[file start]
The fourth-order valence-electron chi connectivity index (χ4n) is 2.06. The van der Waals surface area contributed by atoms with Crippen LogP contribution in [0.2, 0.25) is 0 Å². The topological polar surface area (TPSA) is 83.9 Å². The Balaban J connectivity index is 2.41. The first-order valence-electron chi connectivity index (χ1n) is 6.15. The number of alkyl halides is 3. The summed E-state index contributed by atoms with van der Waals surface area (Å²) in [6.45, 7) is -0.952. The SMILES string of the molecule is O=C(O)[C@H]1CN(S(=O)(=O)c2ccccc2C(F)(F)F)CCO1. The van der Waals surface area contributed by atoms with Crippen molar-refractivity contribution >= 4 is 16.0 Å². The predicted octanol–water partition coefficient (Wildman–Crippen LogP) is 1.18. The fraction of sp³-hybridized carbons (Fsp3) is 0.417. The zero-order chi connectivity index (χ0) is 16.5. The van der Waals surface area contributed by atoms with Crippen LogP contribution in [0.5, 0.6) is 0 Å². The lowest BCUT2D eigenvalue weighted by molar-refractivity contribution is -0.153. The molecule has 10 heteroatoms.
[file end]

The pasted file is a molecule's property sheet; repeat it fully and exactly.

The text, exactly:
The fourth-order valence-electron chi connectivity index (χ4n) is 2.06. The van der Waals surface area contributed by atoms with Crippen LogP contribution in [0.2, 0.25) is 0 Å². The topological polar surface area (TPSA) is 83.9 Å². The Balaban J connectivity index is 2.41. The first-order valence-electron chi connectivity index (χ1n) is 6.15. The number of alkyl halides is 3. The summed E-state index contributed by atoms with van der Waals surface area (Å²) in [6.45, 7) is -0.952. The SMILES string of the molecule is O=C(O)[C@H]1CN(S(=O)(=O)c2ccccc2C(F)(F)F)CCO1. The van der Waals surface area contributed by atoms with Crippen molar-refractivity contribution >= 4 is 16.0 Å². The predicted octanol–water partition coefficient (Wildman–Crippen LogP) is 1.18. The fraction of sp³-hybridized carbons (Fsp3) is 0.417. The zero-order chi connectivity index (χ0) is 16.5. The van der Waals surface area contributed by atoms with Crippen LogP contribution in [0.5, 0.6) is 0 Å². The lowest BCUT2D eigenvalue weighted by molar-refractivity contribution is -0.153. The molecule has 10 heteroatoms.